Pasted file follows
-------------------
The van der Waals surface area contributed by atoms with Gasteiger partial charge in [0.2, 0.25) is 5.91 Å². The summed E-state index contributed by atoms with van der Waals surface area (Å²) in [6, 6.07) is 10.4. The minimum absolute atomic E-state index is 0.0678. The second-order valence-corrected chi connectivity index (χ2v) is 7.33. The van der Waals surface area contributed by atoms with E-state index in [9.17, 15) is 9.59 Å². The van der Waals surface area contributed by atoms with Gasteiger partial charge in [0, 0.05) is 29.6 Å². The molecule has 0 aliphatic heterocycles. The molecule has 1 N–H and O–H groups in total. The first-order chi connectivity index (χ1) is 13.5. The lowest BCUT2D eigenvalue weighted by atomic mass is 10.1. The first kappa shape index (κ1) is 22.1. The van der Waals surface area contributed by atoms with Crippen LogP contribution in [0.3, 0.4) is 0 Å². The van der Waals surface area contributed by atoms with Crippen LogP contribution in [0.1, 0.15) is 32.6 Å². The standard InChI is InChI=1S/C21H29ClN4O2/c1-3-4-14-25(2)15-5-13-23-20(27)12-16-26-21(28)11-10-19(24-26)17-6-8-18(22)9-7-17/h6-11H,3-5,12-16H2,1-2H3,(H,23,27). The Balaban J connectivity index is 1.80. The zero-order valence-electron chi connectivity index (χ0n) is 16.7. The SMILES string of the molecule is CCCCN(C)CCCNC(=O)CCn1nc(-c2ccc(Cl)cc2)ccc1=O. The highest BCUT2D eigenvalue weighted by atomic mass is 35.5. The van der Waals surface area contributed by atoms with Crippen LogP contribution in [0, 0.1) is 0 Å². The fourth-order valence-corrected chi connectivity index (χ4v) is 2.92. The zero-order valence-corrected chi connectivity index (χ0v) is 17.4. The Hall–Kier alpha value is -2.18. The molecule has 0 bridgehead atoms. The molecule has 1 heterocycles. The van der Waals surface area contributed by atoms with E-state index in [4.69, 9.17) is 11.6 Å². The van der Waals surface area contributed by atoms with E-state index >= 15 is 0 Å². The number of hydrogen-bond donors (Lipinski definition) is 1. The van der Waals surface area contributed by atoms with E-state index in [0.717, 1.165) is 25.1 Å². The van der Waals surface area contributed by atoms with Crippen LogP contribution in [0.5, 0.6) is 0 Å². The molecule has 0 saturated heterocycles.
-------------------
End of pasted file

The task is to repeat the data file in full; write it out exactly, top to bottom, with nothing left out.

The van der Waals surface area contributed by atoms with Gasteiger partial charge in [0.2, 0.25) is 5.91 Å². The summed E-state index contributed by atoms with van der Waals surface area (Å²) in [6, 6.07) is 10.4. The minimum absolute atomic E-state index is 0.0678. The second-order valence-corrected chi connectivity index (χ2v) is 7.33. The van der Waals surface area contributed by atoms with E-state index in [9.17, 15) is 9.59 Å². The van der Waals surface area contributed by atoms with Gasteiger partial charge in [0, 0.05) is 29.6 Å². The molecule has 0 aliphatic heterocycles. The molecule has 1 N–H and O–H groups in total. The first-order chi connectivity index (χ1) is 13.5. The lowest BCUT2D eigenvalue weighted by atomic mass is 10.1. The first kappa shape index (κ1) is 22.1. The van der Waals surface area contributed by atoms with Crippen LogP contribution in [0.3, 0.4) is 0 Å². The van der Waals surface area contributed by atoms with Crippen LogP contribution in [0.1, 0.15) is 32.6 Å². The standard InChI is InChI=1S/C21H29ClN4O2/c1-3-4-14-25(2)15-5-13-23-20(27)12-16-26-21(28)11-10-19(24-26)17-6-8-18(22)9-7-17/h6-11H,3-5,12-16H2,1-2H3,(H,23,27). The Balaban J connectivity index is 1.80. The zero-order valence-electron chi connectivity index (χ0n) is 16.7. The SMILES string of the molecule is CCCCN(C)CCCNC(=O)CCn1nc(-c2ccc(Cl)cc2)ccc1=O. The highest BCUT2D eigenvalue weighted by atomic mass is 35.5. The van der Waals surface area contributed by atoms with Crippen LogP contribution in [0, 0.1) is 0 Å². The fourth-order valence-corrected chi connectivity index (χ4v) is 2.92. The zero-order valence-corrected chi connectivity index (χ0v) is 17.4. The Hall–Kier alpha value is -2.18. The molecule has 0 bridgehead atoms. The molecule has 1 heterocycles. The van der Waals surface area contributed by atoms with E-state index in [4.69, 9.17) is 11.6 Å². The van der Waals surface area contributed by atoms with E-state index >= 15 is 0 Å². The number of hydrogen-bond donors (Lipinski definition) is 1. The van der Waals surface area contributed by atoms with E-state index in [0.717, 1.165) is 25.1 Å². The van der Waals surface area contributed by atoms with Crippen LogP contribution in [0.5, 0.6) is 0 Å². The molecule has 0 saturated heterocycles.